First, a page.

mailbox, on the Internet, and in radio and
television advertisements. Who hasn’t received
a “pre-approved” credit card solicitation in the
mail, or been bombarded with advertisements
offering credit cards with perks such as low
introductory rates, no annual fee, membership
rewards or “cash back” for using the card?
Those perks sound great. But are they
hiding consumer-unfriendly practices such as
universal default, two-cycle billing, balance
transfer fees, retroactive interest hikes and
penalty interest rates for paying your bill late –
even once? You need to know before you choose
a credit card.
The following is a guide to shopping around
for the best terms, avoiding the pitfalls, and
choosing the credit card that’s right for you.
There is also a list of websites with additional
information, including credit card surveys - -
highlighting the cards which offer the lowest
fees and interest rates, and the best terms and
features - - and a credit card debt calculator that
shows you how much you will pay in interest
and how long it will take to pay off your credit
DEPARTMENT OF CONSUMER PROTECTION
Gary S. Brown, Director
Andrew J. Spano, Westchester County Executive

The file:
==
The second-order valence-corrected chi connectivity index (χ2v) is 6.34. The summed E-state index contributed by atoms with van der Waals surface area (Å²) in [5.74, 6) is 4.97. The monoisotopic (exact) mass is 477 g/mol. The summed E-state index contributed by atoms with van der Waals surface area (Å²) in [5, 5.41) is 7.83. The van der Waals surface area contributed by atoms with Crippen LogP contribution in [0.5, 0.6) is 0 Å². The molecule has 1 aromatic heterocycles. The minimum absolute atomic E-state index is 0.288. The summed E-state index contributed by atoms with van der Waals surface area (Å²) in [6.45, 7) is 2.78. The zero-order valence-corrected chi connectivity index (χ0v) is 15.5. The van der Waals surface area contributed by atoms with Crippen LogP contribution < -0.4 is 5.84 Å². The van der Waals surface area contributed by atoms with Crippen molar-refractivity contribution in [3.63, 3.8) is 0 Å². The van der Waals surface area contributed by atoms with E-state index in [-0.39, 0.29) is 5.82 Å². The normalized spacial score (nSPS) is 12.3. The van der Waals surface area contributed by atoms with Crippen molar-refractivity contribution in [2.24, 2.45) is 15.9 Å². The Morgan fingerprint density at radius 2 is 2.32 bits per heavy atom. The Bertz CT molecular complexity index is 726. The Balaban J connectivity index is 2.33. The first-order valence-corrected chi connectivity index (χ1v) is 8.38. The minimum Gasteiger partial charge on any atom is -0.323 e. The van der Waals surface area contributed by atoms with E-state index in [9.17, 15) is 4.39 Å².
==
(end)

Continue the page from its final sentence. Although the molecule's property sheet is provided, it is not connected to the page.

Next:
County Board of Legislators
A Guide on How to
Choose a Credit Card
How Will You Use Your Credit Card?
If you intend to pay your bill in full each month, and won’t
incur any finance charges, you want a card with no annual
fee and a long grace period. A low interest rate won’t matter
If, however, you expect to carry a balance from month to
month, then you want a card with a low interest rate. You’ll
also want to look at how finance charges are calculated, as
the method varies from card-to-card.
What is the Grace Period?
The grace period lets you avoid finance charges by paying
your balance in full before the due date. If your card includes
a grace period, the issuer must mail your bill at least 14 days
before the due date so you'll have enough time to pay.
The length of the grace